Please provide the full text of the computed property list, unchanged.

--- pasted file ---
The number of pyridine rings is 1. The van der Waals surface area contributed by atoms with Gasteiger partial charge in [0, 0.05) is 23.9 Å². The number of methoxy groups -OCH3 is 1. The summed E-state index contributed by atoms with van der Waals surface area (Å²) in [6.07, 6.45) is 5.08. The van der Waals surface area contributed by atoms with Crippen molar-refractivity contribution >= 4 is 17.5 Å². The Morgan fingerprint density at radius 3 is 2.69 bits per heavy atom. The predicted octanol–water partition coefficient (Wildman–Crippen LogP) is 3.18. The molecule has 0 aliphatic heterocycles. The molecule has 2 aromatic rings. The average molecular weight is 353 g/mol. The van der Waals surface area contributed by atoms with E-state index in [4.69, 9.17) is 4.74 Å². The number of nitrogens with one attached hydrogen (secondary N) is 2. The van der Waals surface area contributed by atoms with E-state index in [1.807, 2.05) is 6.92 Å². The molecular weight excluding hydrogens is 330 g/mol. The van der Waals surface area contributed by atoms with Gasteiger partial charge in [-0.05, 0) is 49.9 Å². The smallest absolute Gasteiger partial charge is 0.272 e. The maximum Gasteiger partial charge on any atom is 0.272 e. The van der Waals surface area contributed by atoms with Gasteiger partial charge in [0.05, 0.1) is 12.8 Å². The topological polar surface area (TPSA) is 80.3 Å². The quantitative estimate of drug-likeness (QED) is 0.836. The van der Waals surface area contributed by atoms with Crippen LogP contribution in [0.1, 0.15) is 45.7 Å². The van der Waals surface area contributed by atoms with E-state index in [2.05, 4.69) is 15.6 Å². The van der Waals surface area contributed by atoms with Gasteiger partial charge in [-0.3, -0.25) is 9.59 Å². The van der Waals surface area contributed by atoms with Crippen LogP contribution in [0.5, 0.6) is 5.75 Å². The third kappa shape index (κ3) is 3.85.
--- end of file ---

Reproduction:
The number of pyridine rings is 1. The van der Waals surface area contributed by atoms with Gasteiger partial charge in [0, 0.05) is 23.9 Å². The number of methoxy groups -OCH3 is 1. The summed E-state index contributed by atoms with van der Waals surface area (Å²) in [6.07, 6.45) is 5.08. The van der Waals surface area contributed by atoms with Crippen molar-refractivity contribution >= 4 is 17.5 Å². The Morgan fingerprint density at radius 3 is 2.69 bits per heavy atom. The predicted octanol–water partition coefficient (Wildman–Crippen LogP) is 3.18. The molecule has 0 aliphatic heterocycles. The molecule has 2 aromatic rings. The average molecular weight is 353 g/mol. The van der Waals surface area contributed by atoms with E-state index in [4.69, 9.17) is 4.74 Å². The number of nitrogens with one attached hydrogen (secondary N) is 2. The van der Waals surface area contributed by atoms with E-state index in [1.807, 2.05) is 6.92 Å². The molecular weight excluding hydrogens is 330 g/mol. The van der Waals surface area contributed by atoms with Gasteiger partial charge in [-0.05, 0) is 49.9 Å². The smallest absolute Gasteiger partial charge is 0.272 e. The maximum Gasteiger partial charge on any atom is 0.272 e. The van der Waals surface area contributed by atoms with Gasteiger partial charge in [0.05, 0.1) is 12.8 Å². The topological polar surface area (TPSA) is 80.3 Å². The quantitative estimate of drug-likeness (QED) is 0.836. The van der Waals surface area contributed by atoms with Crippen LogP contribution in [0.1, 0.15) is 45.7 Å². The van der Waals surface area contributed by atoms with E-state index in [2.05, 4.69) is 15.6 Å². The van der Waals surface area contributed by atoms with Gasteiger partial charge in [-0.3, -0.25) is 9.59 Å². The van der Waals surface area contributed by atoms with Crippen LogP contribution in [0.5, 0.6) is 5.75 Å². The third kappa shape index (κ3) is 3.85.